UW Model

Puget Sound Model

John H. Lincoln
..January 1974

1. Introduction

The first Puget Sound model was constructed in 1951 under the direction of Prof. Clifford A. Barnes for the Department of Oceanography, University of Washington, with funds provided by the Office of Naval Research. Construction of the model for the Pacific Science Center Foundation was started in 1971 with support from the Washington Sea Grant Program. This model is essentially a duplicate of the original with respect to the basin modeling and the representation of oceanographic processes.

1.1 Construction

This model was fabricated of fiberglass, using the wood patterns made for casting the original model in 1951. The patterns had been carefully formed by laminating wood cut to represent water volumes of successive contour intervals and then hand-carved and shaped to the precise bathymetry. The individual pattern sections were reassembled in correct orientation to form the mold for the fiberglass. Fabrication of the fiberglass basin was done by Holiday Fiberglass Boat Co., Seattle.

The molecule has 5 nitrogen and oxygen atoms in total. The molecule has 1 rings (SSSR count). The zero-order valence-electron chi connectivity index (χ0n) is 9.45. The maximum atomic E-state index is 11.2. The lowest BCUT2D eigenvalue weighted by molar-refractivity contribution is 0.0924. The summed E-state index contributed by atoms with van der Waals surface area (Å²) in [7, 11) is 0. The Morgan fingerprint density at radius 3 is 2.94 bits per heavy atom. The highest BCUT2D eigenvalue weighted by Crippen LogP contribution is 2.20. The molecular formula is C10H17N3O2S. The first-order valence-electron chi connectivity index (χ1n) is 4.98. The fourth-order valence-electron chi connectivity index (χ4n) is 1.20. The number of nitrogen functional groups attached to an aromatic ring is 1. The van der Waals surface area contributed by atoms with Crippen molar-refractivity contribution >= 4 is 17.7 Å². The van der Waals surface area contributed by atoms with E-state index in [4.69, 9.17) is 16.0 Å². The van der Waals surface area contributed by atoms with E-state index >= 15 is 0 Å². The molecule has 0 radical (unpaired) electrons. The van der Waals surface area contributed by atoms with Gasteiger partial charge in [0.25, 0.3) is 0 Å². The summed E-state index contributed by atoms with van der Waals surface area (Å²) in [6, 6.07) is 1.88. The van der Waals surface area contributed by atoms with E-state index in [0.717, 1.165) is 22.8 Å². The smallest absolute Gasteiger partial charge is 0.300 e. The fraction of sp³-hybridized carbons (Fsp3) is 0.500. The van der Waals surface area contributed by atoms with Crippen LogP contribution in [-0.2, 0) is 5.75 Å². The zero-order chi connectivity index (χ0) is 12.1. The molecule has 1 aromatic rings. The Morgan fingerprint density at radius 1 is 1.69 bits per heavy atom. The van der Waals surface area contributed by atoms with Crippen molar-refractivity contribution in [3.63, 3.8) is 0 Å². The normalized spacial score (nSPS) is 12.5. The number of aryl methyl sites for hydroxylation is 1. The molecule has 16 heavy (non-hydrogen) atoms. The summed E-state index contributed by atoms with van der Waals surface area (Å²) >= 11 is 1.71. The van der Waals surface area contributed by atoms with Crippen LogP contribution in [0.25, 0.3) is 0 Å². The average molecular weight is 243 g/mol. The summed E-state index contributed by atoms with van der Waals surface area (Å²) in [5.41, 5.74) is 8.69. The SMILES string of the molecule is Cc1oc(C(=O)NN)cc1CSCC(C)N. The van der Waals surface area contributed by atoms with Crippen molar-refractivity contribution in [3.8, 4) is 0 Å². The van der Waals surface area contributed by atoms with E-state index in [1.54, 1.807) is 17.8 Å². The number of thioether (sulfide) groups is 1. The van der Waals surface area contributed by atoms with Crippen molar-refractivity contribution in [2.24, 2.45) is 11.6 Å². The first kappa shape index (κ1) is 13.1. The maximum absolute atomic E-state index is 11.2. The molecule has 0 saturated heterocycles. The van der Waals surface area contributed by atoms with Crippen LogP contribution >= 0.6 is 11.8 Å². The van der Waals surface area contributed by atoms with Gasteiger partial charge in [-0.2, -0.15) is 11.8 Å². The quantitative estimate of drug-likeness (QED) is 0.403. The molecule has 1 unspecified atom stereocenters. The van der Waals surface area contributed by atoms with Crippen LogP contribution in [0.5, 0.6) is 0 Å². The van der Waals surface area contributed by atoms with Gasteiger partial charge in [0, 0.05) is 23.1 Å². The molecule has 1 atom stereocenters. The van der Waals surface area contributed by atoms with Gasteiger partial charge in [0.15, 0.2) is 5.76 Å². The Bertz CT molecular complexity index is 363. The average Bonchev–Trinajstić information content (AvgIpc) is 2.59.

1.2 Model Scales

The scales used in the model are listed in Table 1. The horizontal and vertical scales were selected originally on the basis of available space, construction cost, and on the requirements for representation of oceanographic behavior adequate for the studies anticipated. The vertical scale (depth) is exaggerated by a factor of 35, that is, depths in the model are 35 times greater than an equivalent horizontal distance. This was necessary to provide sufficient depth in the principal channels for turbulent flow to occur during all but slack-water periods, and to reduce the effect of surface tension in the shoal areas such as tide flats. All other scales are determined as functions of the horizontal and vertical scales in accordance with the Froude modeling laws.

1.3 Limitations of Model Observations